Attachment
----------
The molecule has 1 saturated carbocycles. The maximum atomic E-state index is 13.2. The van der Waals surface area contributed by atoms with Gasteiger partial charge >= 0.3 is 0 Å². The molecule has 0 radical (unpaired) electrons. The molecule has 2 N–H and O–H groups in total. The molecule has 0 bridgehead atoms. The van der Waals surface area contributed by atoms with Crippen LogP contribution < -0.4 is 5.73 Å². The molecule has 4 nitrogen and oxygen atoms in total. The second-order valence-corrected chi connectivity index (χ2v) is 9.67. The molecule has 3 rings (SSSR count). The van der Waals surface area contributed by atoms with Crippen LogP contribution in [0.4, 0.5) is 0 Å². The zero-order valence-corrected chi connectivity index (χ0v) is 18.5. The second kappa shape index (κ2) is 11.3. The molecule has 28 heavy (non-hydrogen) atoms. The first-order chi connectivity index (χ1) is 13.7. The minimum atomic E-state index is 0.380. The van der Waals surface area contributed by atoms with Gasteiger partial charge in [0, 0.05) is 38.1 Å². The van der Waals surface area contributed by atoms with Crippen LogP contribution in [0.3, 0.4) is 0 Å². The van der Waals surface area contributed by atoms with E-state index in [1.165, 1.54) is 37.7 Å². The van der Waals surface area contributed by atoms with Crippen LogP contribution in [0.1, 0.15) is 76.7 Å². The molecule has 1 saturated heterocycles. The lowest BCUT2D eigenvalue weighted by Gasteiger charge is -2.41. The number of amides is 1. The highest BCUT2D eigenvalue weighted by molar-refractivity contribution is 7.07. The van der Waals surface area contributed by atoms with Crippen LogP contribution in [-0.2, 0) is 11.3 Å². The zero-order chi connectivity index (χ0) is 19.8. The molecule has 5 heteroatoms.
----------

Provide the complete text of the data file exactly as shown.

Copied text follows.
The molecule has 1 saturated carbocycles. The maximum atomic E-state index is 13.2. The van der Waals surface area contributed by atoms with Gasteiger partial charge >= 0.3 is 0 Å². The molecule has 0 radical (unpaired) electrons. The molecule has 2 N–H and O–H groups in total. The molecule has 0 bridgehead atoms. The van der Waals surface area contributed by atoms with Crippen LogP contribution < -0.4 is 5.73 Å². The molecule has 4 nitrogen and oxygen atoms in total. The second-order valence-corrected chi connectivity index (χ2v) is 9.67. The molecule has 3 rings (SSSR count). The van der Waals surface area contributed by atoms with Crippen LogP contribution in [0.4, 0.5) is 0 Å². The zero-order valence-corrected chi connectivity index (χ0v) is 18.5. The second kappa shape index (κ2) is 11.3. The molecule has 28 heavy (non-hydrogen) atoms. The first-order chi connectivity index (χ1) is 13.7. The minimum atomic E-state index is 0.380. The van der Waals surface area contributed by atoms with Gasteiger partial charge in [0, 0.05) is 38.1 Å². The van der Waals surface area contributed by atoms with Crippen LogP contribution in [0.3, 0.4) is 0 Å². The van der Waals surface area contributed by atoms with E-state index in [1.165, 1.54) is 37.7 Å². The van der Waals surface area contributed by atoms with Crippen LogP contribution in [0.1, 0.15) is 76.7 Å². The molecule has 1 saturated heterocycles. The lowest BCUT2D eigenvalue weighted by Gasteiger charge is -2.41. The number of amides is 1. The highest BCUT2D eigenvalue weighted by molar-refractivity contribution is 7.07. The van der Waals surface area contributed by atoms with Crippen LogP contribution in [-0.2, 0) is 11.3 Å². The zero-order chi connectivity index (χ0) is 19.8. The molecule has 5 heteroatoms.